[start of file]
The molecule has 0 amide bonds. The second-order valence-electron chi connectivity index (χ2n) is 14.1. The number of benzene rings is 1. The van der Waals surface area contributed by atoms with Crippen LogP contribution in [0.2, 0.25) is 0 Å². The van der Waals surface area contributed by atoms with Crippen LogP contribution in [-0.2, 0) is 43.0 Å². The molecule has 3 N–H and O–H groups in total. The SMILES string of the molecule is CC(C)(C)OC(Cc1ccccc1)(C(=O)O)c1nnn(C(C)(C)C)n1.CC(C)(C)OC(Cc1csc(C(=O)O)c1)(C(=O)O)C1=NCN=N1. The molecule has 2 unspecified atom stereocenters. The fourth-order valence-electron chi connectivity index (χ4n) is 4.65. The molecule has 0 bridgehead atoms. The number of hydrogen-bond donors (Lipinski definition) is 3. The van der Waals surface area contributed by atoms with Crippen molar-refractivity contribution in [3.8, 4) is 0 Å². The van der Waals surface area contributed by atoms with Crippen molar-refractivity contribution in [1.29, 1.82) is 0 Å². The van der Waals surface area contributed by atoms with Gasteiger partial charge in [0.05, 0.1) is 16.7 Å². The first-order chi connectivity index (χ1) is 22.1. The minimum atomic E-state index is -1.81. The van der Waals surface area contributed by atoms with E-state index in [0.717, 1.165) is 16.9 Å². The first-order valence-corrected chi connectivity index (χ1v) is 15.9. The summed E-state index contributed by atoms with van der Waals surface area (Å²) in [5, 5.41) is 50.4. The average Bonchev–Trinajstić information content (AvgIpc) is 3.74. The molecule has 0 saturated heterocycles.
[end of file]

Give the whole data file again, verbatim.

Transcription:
The molecule has 0 amide bonds. The second-order valence-electron chi connectivity index (χ2n) is 14.1. The number of benzene rings is 1. The van der Waals surface area contributed by atoms with Crippen LogP contribution in [0.2, 0.25) is 0 Å². The van der Waals surface area contributed by atoms with Crippen LogP contribution in [-0.2, 0) is 43.0 Å². The molecule has 3 N–H and O–H groups in total. The SMILES string of the molecule is CC(C)(C)OC(Cc1ccccc1)(C(=O)O)c1nnn(C(C)(C)C)n1.CC(C)(C)OC(Cc1csc(C(=O)O)c1)(C(=O)O)C1=NCN=N1. The molecule has 2 unspecified atom stereocenters. The fourth-order valence-electron chi connectivity index (χ4n) is 4.65. The molecule has 0 bridgehead atoms. The number of hydrogen-bond donors (Lipinski definition) is 3. The van der Waals surface area contributed by atoms with Crippen molar-refractivity contribution in [3.8, 4) is 0 Å². The van der Waals surface area contributed by atoms with Crippen molar-refractivity contribution in [1.29, 1.82) is 0 Å². The van der Waals surface area contributed by atoms with Gasteiger partial charge in [0.05, 0.1) is 16.7 Å². The first-order chi connectivity index (χ1) is 22.1. The minimum atomic E-state index is -1.81. The van der Waals surface area contributed by atoms with E-state index in [0.717, 1.165) is 16.9 Å². The first-order valence-corrected chi connectivity index (χ1v) is 15.9. The summed E-state index contributed by atoms with van der Waals surface area (Å²) in [5, 5.41) is 50.4. The average Bonchev–Trinajstić information content (AvgIpc) is 3.74. The molecule has 0 saturated heterocycles.